Regulation of the Complement System - I
Many elements of the complement system are capable of attacking host cells as well as foreign cells and microorganisms. Elaborate regulatory mechanisms have evolved to restrict complement activity to designated targets. A general mechanism of regulation in all complement pathways is the inclusion of highly labile components that undergo spontaneous inactivation. A series of regulatory proteins can inactivate various complement components. Regulation before assembly of convertase activity involves C1 inhibitor (C1Iab) that binds C1r2s2, causing dissociation from C1q. The reaction catalyzed by the C3 convertase enzymes of the classical, lectin, and alternative pathways is the major amplification step in complement activation, generating hundreds of molecules of C3b. The C3b generated by these enzymes has the potential to bind to nearby cells, mediating damage to the healthy cells. The potential destruction of healthy host cells by C3b is further limited by a family of related proteins that regulate C3 convertase activity in the classical and alternative pathways. All these proteins are encoded at a single location on chromosome 1 in humans known as the regulators of complement activation (RCA) gene cluster. In the classical and lectin pathways, three structurally distinct RCA proteins act similarly to prevent assembly of C3 convertase. These regulatory proteins include soluble C4b-binding protein (C4bBP) and two membrane-bound proteins, complement receptor type 1 (CR1) and membrane cofactor protein (MCP). Association of C4b and C2a is blocked by binding C4b-binding protein (C4bBP), complement receptor type I, or membrane cofactor protein (MCP). Inhibitor-bound C4b is cleaved by Factor 1.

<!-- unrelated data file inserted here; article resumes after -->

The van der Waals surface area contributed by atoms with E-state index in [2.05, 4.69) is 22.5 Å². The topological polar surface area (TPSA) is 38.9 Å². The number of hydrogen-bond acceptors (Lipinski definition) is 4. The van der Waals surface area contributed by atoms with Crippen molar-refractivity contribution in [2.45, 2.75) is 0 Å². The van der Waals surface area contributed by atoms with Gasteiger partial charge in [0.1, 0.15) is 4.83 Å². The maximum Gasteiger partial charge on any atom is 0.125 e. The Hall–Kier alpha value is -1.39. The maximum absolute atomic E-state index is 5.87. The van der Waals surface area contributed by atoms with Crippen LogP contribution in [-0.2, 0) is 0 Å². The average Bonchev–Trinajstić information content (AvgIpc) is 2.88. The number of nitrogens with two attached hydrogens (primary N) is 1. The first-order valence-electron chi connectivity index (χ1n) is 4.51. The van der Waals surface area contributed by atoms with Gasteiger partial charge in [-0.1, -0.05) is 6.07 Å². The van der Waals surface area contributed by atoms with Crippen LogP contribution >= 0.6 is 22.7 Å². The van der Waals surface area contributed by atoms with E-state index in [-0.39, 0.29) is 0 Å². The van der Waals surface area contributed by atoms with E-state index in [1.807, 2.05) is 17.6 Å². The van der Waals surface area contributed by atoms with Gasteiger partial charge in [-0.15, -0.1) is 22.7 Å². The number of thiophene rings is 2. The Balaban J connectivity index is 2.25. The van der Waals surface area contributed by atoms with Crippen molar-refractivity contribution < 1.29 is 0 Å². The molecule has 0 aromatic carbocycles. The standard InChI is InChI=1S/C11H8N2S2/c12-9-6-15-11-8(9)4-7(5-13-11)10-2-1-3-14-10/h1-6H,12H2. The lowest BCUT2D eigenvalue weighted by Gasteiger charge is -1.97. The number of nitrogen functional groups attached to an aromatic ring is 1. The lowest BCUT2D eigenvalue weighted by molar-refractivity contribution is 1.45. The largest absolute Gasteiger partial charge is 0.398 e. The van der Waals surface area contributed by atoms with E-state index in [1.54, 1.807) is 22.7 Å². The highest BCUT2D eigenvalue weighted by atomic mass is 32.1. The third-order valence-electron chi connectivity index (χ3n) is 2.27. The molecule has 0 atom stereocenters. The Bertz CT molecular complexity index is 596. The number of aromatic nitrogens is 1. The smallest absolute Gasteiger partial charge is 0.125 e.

Regulation of the Complement System - II